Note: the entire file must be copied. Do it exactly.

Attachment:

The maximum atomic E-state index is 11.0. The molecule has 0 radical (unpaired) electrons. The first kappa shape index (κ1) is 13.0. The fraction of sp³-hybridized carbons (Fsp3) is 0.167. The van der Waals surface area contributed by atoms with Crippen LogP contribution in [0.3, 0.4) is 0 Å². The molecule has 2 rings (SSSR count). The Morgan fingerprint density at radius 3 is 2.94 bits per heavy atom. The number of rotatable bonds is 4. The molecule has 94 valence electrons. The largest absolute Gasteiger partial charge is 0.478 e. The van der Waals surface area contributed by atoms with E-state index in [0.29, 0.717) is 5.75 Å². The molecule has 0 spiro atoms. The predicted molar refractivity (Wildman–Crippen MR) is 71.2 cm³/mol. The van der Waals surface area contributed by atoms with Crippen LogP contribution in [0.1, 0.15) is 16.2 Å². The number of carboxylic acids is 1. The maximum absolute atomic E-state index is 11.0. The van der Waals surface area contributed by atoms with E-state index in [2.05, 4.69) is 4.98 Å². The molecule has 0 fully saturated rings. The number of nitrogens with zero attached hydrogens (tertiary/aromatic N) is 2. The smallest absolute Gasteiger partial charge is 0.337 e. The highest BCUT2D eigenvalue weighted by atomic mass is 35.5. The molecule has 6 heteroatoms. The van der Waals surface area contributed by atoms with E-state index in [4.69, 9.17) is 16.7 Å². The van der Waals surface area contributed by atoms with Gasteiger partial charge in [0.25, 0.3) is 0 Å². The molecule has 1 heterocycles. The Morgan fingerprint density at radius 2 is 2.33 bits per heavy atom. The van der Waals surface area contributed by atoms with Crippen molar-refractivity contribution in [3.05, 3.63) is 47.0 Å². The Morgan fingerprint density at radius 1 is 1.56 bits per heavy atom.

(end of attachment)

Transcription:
The maximum atomic E-state index is 11.0. The molecule has 0 radical (unpaired) electrons. The first kappa shape index (κ1) is 13.0. The fraction of sp³-hybridized carbons (Fsp3) is 0.167. The van der Waals surface area contributed by atoms with Crippen LogP contribution in [0.3, 0.4) is 0 Å². The molecule has 2 rings (SSSR count). The Morgan fingerprint density at radius 3 is 2.94 bits per heavy atom. The number of rotatable bonds is 4. The molecule has 94 valence electrons. The largest absolute Gasteiger partial charge is 0.478 e. The van der Waals surface area contributed by atoms with E-state index in [0.29, 0.717) is 5.75 Å². The molecule has 0 spiro atoms. The predicted molar refractivity (Wildman–Crippen MR) is 71.2 cm³/mol. The van der Waals surface area contributed by atoms with Crippen LogP contribution in [0.1, 0.15) is 16.2 Å². The number of carboxylic acids is 1. The maximum absolute atomic E-state index is 11.0. The van der Waals surface area contributed by atoms with E-state index in [2.05, 4.69) is 4.98 Å². The molecule has 0 fully saturated rings. The number of nitrogens with zero attached hydrogens (tertiary/aromatic N) is 2. The smallest absolute Gasteiger partial charge is 0.337 e. The highest BCUT2D eigenvalue weighted by atomic mass is 35.5. The molecule has 6 heteroatoms. The van der Waals surface area contributed by atoms with E-state index in [4.69, 9.17) is 16.7 Å². The van der Waals surface area contributed by atoms with Gasteiger partial charge in [0.25, 0.3) is 0 Å². The molecule has 1 heterocycles. The Morgan fingerprint density at radius 2 is 2.33 bits per heavy atom. The van der Waals surface area contributed by atoms with Crippen molar-refractivity contribution in [3.05, 3.63) is 47.0 Å². The Morgan fingerprint density at radius 1 is 1.56 bits per heavy atom.